City of Spokane Valley
The City of Spokane Valley has enacted stormwater ordinances and a stormwater utility fee in order to comply with local and federal regulations and also to manage stormwater in a responsible and sustainable manner. The Stormwater Utility exists to maintain and improve City-owned drainage systems and natural drainage ways that flow in or through the City. The City owns over 14,000 drainage structures that serve mainly the City-owned public road system. Private property owners are responsible for the maintenance and care of their on-site drainage systems. The State of Washington Department of Ecology and the U.S. EPA regulate all systems.
Stormwater Utility Rate for Commercial Properties
The stormwater utility fee divides stormwater fees among owners of developed properties. The fee is higher for property with greater impervious surface area since this property tends to contribute more stormwater loading on our public drainage systems.
That way, each property owner only pays for the estimated demand that each property would place on the stormwater system. Although the fee is a cost to property owners, it is not a tax on the value of the property.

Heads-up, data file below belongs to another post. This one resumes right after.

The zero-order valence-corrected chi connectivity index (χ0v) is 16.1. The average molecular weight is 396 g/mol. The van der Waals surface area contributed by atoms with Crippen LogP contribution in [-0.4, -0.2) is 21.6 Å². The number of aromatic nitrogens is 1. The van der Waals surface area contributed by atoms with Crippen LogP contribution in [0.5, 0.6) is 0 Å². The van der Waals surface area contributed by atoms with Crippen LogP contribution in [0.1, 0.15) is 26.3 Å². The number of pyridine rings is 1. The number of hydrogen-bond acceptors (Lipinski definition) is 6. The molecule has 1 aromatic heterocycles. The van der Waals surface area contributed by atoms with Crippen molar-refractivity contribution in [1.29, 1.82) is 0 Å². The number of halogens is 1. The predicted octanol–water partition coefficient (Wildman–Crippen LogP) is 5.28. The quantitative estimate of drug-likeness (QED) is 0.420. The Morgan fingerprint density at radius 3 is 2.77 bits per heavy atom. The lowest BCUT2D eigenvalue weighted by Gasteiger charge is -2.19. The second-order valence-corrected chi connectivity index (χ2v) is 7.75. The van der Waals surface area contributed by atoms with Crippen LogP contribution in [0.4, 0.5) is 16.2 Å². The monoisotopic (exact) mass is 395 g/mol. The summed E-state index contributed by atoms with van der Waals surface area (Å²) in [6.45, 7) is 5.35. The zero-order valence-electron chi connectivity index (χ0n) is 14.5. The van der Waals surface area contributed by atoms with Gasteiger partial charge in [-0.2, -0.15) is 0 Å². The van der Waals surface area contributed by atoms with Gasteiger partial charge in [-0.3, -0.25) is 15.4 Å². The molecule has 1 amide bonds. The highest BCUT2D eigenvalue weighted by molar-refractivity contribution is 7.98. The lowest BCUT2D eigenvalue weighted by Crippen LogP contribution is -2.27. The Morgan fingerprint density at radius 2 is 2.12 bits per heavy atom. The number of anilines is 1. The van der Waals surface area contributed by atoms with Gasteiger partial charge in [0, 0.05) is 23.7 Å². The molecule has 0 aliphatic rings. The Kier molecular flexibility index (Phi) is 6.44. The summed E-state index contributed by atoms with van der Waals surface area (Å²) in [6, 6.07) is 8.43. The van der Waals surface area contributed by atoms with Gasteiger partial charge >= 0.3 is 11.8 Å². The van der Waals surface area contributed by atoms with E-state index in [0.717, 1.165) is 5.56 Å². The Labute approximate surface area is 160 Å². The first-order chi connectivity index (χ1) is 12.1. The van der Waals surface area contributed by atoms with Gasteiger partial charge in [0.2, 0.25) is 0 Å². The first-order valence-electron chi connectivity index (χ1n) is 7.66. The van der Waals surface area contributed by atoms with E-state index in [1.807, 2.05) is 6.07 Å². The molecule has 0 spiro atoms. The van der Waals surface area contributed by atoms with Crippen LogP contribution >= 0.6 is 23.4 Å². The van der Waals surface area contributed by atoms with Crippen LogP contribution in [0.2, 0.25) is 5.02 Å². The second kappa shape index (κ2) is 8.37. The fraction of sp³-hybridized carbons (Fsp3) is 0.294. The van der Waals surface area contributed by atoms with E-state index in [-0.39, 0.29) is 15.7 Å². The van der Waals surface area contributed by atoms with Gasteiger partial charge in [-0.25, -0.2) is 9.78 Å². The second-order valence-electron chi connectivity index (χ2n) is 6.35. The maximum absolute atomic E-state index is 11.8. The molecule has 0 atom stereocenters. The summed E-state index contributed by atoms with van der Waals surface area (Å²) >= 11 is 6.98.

Commercial property owners pay $21 per year for every 3,160 square feet of impervious surface on their property.
Impervious surface means a hard surface area, which either prevents or retards the entry of water into the soil mantle as under natural conditions prior to development, and/or a hard surface area which causes water to run off the surface in greater quantities or at an increased rate of flow different than the natural conditions prior to development. Common impervious surfaces include, but are not limited to, rooftops, walkways, patios, driveways, paved parking lots or storage areas, concrete or asphalt paving, gravel roads, packed earthen materials, and oiled surfaces which similarly impede the natural infiltration of stormwater.
Spokane Regional Stormwater Manual.
2.1.1 REGULATORY THRESHOLD